Beyond salary: Benefits may matter more than you think
So you’ve just gotten your first job offer. While salary may be your main focus, there’s much more to consider. Here’s how benefits—many of which are factored in pre-tax—can translate to real money in your pocket.
Take some time to note how you expect to use health care over the next few years—do you have any chronic conditions, for example? You may want to figure out the cost of your insurance if your employer didn’t provide it for comparison. Would you pay out of pocket for individual coverage? Now look at what your employer offers. Ask about your monthly premiums and co-pays for doctor visits and prescriptions. Are dental and vision included? What is your maximum annual out-of-pocket expense? Once you know these things you can estimate how much you’ll spend or save on health care expenses if you accept the offer.
A retirement plan—usually in the form of a 401(k), 457 or 403(b)—is another significant benefit. These accounts let you put aside a portion of your pre-tax pay for retirement. Your employer may even match part of your contribution, boosting the amount you invest. Retirement may seem like a long way off, but your earnings may produce earnings of their own, so early planning can pack a real punch when it comes time to retire.
Some employers reimburse commuting costs outright. Others offer Transportation Spending Accounts (TSAs) that let you set aside pre-tax income to cover commuting costs. This benefit could potentially save you hundreds, by paying you outright or reducing your tax bill.
While you may not be thinking about life insurance in your first job, it is valuable. Coverage is more important if you have dependents. But a policy can also be vital if you have significant private student loans that your parents cosigned, or other burdens that may pass on to your family in case of a tragedy.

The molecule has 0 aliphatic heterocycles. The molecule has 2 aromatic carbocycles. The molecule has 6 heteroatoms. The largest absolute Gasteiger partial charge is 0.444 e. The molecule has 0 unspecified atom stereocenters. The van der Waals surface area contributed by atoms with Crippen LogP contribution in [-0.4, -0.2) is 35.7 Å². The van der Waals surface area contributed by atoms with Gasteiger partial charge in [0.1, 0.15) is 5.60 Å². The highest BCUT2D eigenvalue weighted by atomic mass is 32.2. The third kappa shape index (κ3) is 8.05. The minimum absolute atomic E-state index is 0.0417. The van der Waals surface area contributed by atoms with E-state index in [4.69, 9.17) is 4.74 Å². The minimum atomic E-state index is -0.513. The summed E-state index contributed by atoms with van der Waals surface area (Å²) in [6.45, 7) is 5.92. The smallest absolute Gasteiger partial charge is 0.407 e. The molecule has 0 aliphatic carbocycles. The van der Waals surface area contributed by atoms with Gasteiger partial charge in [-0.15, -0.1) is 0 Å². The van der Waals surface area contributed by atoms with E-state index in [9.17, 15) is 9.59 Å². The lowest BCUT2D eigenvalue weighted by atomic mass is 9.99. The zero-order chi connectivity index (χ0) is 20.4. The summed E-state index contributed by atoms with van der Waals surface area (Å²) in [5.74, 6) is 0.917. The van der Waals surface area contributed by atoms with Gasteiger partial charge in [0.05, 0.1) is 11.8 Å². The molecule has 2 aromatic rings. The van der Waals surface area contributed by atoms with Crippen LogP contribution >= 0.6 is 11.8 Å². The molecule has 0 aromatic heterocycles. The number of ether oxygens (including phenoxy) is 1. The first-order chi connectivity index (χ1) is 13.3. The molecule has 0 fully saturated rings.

Like life insurance, disability insurance may not be something on your radar if you’re young and healthy. However, if you have an accident and are unable to work, disability insurance can provide a portion of your pay until you get better. These policies can have fine print, so be sure you understand how extensive these benefits are when considering them as part of your pay package.
Think grad school may be in your future? What about professional development courses? Tuition reimbursement packages can be a big help. Not only can these plans help your finances while you take classes, they can also help you position yourself for higher earnings.
Health club discounts
Many employers offer health club discounts that reimburse you for all or part of your gym membership. If your employer doesn’t offer it directly, the health insurance plan might.
Don’t underestimate the power of a stocked office kitchen or free cafeteria. Even free coffee and snacks can translate into savings on your monthly food bill. While we don’t suggest raiding the office cabinets to supplement your grocery runs, you should be aware of the difference it makes on your budget.
Add it up
Say you’re deciding between two competing job offers. The position with the higher salary comes with no benefits, while the lower-paying job offers a few perks. Do the math to see how much value benefits can add.
Neither Bank of America nor any of its affiliates or financial advisors provide legal, tax or account advice. You should consult your legal and/or tax advisors before making any financial decisions.